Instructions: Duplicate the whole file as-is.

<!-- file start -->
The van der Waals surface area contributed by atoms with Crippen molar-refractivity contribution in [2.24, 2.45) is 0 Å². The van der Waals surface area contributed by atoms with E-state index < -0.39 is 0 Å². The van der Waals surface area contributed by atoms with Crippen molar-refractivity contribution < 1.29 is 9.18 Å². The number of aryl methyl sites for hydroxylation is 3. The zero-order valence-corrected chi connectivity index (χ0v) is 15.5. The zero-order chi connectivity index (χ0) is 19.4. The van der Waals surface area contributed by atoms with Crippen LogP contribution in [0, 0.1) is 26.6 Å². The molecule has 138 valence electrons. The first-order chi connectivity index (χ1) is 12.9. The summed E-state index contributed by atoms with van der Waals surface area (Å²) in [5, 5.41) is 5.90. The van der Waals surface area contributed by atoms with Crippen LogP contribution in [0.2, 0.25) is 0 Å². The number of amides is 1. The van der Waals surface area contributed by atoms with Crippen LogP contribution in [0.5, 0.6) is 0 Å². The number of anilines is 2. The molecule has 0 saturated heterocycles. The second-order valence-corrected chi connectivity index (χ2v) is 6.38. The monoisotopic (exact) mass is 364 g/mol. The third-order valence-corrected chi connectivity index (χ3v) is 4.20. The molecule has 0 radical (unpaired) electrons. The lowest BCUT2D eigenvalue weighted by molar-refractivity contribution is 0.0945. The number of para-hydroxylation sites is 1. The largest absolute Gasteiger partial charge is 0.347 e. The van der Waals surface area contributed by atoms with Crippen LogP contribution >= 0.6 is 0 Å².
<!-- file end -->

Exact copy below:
The van der Waals surface area contributed by atoms with Crippen molar-refractivity contribution in [2.24, 2.45) is 0 Å². The van der Waals surface area contributed by atoms with E-state index < -0.39 is 0 Å². The van der Waals surface area contributed by atoms with Crippen molar-refractivity contribution < 1.29 is 9.18 Å². The number of aryl methyl sites for hydroxylation is 3. The zero-order valence-corrected chi connectivity index (χ0v) is 15.5. The zero-order chi connectivity index (χ0) is 19.4. The van der Waals surface area contributed by atoms with Crippen LogP contribution in [0, 0.1) is 26.6 Å². The molecule has 138 valence electrons. The first-order chi connectivity index (χ1) is 12.9. The summed E-state index contributed by atoms with van der Waals surface area (Å²) in [5, 5.41) is 5.90. The van der Waals surface area contributed by atoms with Crippen LogP contribution in [0.2, 0.25) is 0 Å². The number of amides is 1. The van der Waals surface area contributed by atoms with Crippen LogP contribution in [0.5, 0.6) is 0 Å². The number of anilines is 2. The molecule has 0 saturated heterocycles. The second-order valence-corrected chi connectivity index (χ2v) is 6.38. The monoisotopic (exact) mass is 364 g/mol. The third-order valence-corrected chi connectivity index (χ3v) is 4.20. The molecule has 0 radical (unpaired) electrons. The lowest BCUT2D eigenvalue weighted by molar-refractivity contribution is 0.0945. The number of para-hydroxylation sites is 1. The largest absolute Gasteiger partial charge is 0.347 e. The van der Waals surface area contributed by atoms with Crippen LogP contribution >= 0.6 is 0 Å².